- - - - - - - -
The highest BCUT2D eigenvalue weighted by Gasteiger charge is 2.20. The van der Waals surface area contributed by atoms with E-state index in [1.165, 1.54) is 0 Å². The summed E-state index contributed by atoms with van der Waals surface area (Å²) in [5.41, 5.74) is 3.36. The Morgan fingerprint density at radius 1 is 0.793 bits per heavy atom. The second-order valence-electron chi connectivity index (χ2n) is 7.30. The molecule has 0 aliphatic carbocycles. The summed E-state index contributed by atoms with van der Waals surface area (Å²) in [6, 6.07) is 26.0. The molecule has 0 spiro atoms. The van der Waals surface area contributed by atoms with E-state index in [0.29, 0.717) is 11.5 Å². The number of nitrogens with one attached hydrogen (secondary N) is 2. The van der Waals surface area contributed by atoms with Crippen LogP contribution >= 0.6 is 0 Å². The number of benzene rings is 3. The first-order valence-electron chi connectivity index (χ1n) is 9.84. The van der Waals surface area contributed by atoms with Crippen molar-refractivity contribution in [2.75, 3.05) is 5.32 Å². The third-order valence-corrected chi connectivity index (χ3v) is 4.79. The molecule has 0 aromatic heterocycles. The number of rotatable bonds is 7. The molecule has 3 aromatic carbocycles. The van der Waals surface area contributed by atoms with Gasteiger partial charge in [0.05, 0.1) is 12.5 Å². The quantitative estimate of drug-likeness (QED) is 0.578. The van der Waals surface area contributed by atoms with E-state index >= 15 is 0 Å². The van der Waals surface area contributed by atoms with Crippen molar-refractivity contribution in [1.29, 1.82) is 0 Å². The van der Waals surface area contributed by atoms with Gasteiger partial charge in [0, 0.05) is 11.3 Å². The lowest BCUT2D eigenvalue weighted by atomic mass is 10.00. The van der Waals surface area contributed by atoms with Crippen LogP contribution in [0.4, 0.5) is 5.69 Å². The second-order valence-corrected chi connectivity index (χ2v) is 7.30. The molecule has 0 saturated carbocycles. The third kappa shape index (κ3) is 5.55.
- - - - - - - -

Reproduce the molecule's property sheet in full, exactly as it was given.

The highest BCUT2D eigenvalue weighted by Gasteiger charge is 2.20. The van der Waals surface area contributed by atoms with E-state index in [1.165, 1.54) is 0 Å². The summed E-state index contributed by atoms with van der Waals surface area (Å²) in [5.41, 5.74) is 3.36. The Morgan fingerprint density at radius 1 is 0.793 bits per heavy atom. The second-order valence-electron chi connectivity index (χ2n) is 7.30. The molecule has 0 aliphatic carbocycles. The summed E-state index contributed by atoms with van der Waals surface area (Å²) in [6, 6.07) is 26.0. The molecule has 0 spiro atoms. The van der Waals surface area contributed by atoms with E-state index in [0.29, 0.717) is 11.5 Å². The number of nitrogens with one attached hydrogen (secondary N) is 2. The van der Waals surface area contributed by atoms with Crippen LogP contribution >= 0.6 is 0 Å². The number of benzene rings is 3. The first-order valence-electron chi connectivity index (χ1n) is 9.84. The van der Waals surface area contributed by atoms with Crippen molar-refractivity contribution in [2.75, 3.05) is 5.32 Å². The third-order valence-corrected chi connectivity index (χ3v) is 4.79. The molecule has 0 aromatic heterocycles. The number of rotatable bonds is 7. The molecule has 3 aromatic carbocycles. The van der Waals surface area contributed by atoms with Gasteiger partial charge in [0.05, 0.1) is 12.5 Å². The quantitative estimate of drug-likeness (QED) is 0.578. The van der Waals surface area contributed by atoms with E-state index >= 15 is 0 Å². The van der Waals surface area contributed by atoms with Crippen molar-refractivity contribution in [1.29, 1.82) is 0 Å². The van der Waals surface area contributed by atoms with Gasteiger partial charge in [0, 0.05) is 11.3 Å². The lowest BCUT2D eigenvalue weighted by atomic mass is 10.00. The van der Waals surface area contributed by atoms with Crippen LogP contribution in [0.4, 0.5) is 5.69 Å². The second-order valence-corrected chi connectivity index (χ2v) is 7.30. The molecule has 0 saturated carbocycles. The third kappa shape index (κ3) is 5.55.